Managers worry about the myriad distractions present for the remote worker and whether they will get their jobs done on time. Sure, watching Netflix or snoozing all day sounds tempting. Will it if it’s your daily routine though? Is tracking productivity in a remote environment useful?
Let’s face it, the office did not have any fewer distractions either.
It becomes challenging for the team as well as for the co-workers to manage and collaborate together in remote work.
In the office, coworkers tend often pose the greatest threat to keeping you from getting some real, heads-down work done. When working from home, you don’t necessarily feel that same peer pressure or communal obligation to get stuff done.
Keeping track of your remote workers can be challenging. How will you get to know whether they are working during office hours or procrastinating on the task?
Flexible work schedules might give remote workers more freedom, but it can also be extremely distracting. How do you make sure that your employees are staying productive?
To engage and monitor your remote workers so you can be sure they actually work full-time during office hours, here’s what we can suggest.
Empowering employees remotely is a sound practice that can benefit you as well as your employee. Working from home is no longer a luxury for modern business, it is bound to become our way of life.
Setting the processes right, making use of the right tools can enable your remote team to be more efficient and productive. Tools allow you to schedule appointments and run errands without missing a day. The processes power you to keep you going in the right direction.
It’s important to have a high level of transparency across projects, tasks, and individual goals within your organization. The team needs to know how their tasks and responsibilities fit together in the bigger picture to give their best.
You can achieve this by making use of the project management systems that can be accessed from any location. It also allows team members to see what their co-workers are accomplishing. You can watch them uploading their files in convenient locations which can be accessed from any device that’s connected to the internet.
Hold your team accountable
Everyone should be aware of all the standards of the team and the expectations of the boss regarding the projects to have consistency in the communication. More so, in the case of a remote.
This is because impromptu communication may not be that easy to felicitate while working remotely. It is essential that everyone is on the same page.
Tasks can be broken down into individual assignments, while team members are given the ability to upload files or post messages related to their tasks. Consistency in work should be visible even if you’re working in different time zones.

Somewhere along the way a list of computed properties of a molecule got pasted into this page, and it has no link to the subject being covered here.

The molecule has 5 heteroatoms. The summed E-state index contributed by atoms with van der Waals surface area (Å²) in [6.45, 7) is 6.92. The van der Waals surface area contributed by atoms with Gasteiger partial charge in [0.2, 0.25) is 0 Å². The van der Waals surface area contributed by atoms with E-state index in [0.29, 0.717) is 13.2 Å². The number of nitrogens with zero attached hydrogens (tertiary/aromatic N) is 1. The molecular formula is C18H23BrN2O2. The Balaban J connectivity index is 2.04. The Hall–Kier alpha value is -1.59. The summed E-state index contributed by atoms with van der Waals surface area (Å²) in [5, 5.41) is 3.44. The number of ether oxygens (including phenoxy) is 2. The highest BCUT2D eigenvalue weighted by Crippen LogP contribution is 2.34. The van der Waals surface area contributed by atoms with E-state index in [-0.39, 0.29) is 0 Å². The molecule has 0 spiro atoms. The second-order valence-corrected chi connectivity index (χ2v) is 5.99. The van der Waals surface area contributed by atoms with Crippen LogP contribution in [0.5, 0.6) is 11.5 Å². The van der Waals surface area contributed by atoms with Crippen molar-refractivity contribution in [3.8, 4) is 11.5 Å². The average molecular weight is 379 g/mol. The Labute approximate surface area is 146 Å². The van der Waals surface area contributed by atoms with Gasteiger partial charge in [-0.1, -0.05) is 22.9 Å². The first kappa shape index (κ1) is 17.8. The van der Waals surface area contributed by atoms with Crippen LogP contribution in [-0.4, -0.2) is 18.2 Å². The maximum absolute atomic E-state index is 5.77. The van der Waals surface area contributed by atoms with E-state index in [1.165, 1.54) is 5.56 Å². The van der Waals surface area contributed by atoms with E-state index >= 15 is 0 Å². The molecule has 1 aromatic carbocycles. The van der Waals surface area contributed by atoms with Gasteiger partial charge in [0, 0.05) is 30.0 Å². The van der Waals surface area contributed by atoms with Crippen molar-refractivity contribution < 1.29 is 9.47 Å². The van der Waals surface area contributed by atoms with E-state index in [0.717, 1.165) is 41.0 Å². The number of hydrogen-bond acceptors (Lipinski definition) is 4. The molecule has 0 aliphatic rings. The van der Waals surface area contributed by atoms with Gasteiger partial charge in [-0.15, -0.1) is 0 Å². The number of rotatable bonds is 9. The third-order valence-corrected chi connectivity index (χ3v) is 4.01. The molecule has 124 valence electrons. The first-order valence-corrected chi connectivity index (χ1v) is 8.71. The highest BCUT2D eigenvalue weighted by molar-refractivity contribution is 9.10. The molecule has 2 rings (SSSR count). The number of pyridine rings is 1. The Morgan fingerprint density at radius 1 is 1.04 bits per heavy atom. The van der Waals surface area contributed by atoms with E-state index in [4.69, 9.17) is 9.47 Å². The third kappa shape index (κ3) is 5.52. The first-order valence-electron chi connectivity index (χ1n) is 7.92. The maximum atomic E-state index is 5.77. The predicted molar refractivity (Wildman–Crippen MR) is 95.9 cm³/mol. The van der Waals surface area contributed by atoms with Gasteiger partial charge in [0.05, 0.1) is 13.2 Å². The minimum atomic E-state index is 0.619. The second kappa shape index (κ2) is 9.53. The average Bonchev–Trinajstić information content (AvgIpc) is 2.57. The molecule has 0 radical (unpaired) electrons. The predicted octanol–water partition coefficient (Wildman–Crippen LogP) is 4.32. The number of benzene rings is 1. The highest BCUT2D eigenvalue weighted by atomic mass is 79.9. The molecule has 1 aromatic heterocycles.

Working from home can be stressful too. Work-life balance is a myth if you cannot manage remote work.
Encourage your team to keep regular office hours and be observant of the signs of burnout—a drop in output quality, erratic or moody behavior, and emails being sent at odd hours. Creating clear temporal boundaries often depends on the ability to coordinate ones’ time with others. This calls for leaders to aid employees in structuring, coordinating, and managing the pace of work.
Tracking productivity starts with defining productivity. Companies and even teams have to ask themselves what productivity means for them.
Different companies have different philosophies and cultures which affect how they approach productivity. It varies across different roles too. For example, for a sales representative, it could be about meeting their quota, customer satisfaction, and response time are the top priorities for support teams, and so on.
If a company bills clients hourly, it’s important for them to have accurate assessments of the time spent on projects, whether it’s email, chat, and phone communication or meetings and production tasks.
The nature of a business will typically dictate whether it can benefit from time tracking. This is a factor that mostly depends on the company’s core philosophy.
It can be a good safety feature too, alerting employers if someone routinely takes a long lunch. It can also protect employees who are paid hourly from working overtime without fair compensation.
Some experts feel that the cost of time tracking—from the software, monitoring the data, and productivity shifts should employees be against it—may be greater than any potential gains. “People work a whole lot harder when they feel like they’re being treated well and respected,”
Introducing time tracking software is a sign of distrust. This can increase stress, worries about layoffs, and even turnover. The more intrusive the software becomes on an employee’s daily life, the more likely it is to hurt morale.
Here are some other factors to consider to measuring what truly counts for your team